SharePoint Migration: 6 Steps to Plan Your Route

This one’s for the lucky people who have been charged with planning their steps towards a SharePoint migration.

After being a part of hundreds of migrations we can tell you that no two SharePoint migrations are the same. Every organization has different data, different regulations, different business processes, and therefore different needs. But what is the same is what people want from the migration:

1) To migrate as fast as possible
2) To maintain data accuracy and full fidelity
3) To execute the migration as cheaply as possible

The harsh reality is, you can have any two of these, but you can never get all three and be successful.

Hear the lessons we’ve learned over the years to help you plan the steps to a successful SharePoint migration:

Step 1: Ensure stakeholder buy-in
Step 2: Perform source platform data discovery
Step 3: Categorize data and determine destinations
Step 4: Design architecture to fit business processes
Step 5: Determine appropriate migration approach
Step 6: Predict and plan for migration duration

Download the whitepaper to hear specific tasks, guidance, and commonly experienced pitfalls along the way. Your SharePoint migration is an important journey and the hope is to prepare you to plan your trip successfully.

Step 1: Ensure stakeholder buy-in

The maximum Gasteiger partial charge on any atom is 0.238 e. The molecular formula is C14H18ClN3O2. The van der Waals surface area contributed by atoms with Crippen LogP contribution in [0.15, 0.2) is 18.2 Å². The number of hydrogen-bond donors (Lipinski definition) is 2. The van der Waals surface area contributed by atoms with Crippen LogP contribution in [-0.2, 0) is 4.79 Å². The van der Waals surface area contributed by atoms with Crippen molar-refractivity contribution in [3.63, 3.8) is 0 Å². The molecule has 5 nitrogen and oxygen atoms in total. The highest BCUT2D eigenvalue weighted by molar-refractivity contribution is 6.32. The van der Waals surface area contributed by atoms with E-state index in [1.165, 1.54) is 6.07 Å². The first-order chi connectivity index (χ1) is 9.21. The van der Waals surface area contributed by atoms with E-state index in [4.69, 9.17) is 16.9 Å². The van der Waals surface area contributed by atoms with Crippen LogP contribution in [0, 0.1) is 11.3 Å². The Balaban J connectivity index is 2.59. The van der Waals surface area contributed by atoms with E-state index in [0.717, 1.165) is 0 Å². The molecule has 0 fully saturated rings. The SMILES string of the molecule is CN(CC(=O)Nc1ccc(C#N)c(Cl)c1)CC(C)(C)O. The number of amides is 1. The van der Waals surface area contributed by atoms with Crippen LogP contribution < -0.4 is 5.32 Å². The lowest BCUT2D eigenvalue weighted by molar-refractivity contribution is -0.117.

The first step in planning a successful SharePoint migration is getting all parties on board. The project leader must show the value across the organization to ensure that they will support the necessary changes. Even if you are bringing in outside resources to help with the migration, internal support staff will need to help. You must identify these individuals within IT and individual business units and ensure they understand their team’s value.

Step 2: Perform source platform data discovery

To make all the important decisions during your SharePoint migration planning, start with a deep understanding of your data. To do this, you will need to select a migration solution that has great content analysis capabilities. You will need a solution that scans the source and shows content characteristics such as file sizes, versions, permissions, file sharing, and much more.

  • The solution you select needs to be able to get you detailed answers to the following five questions: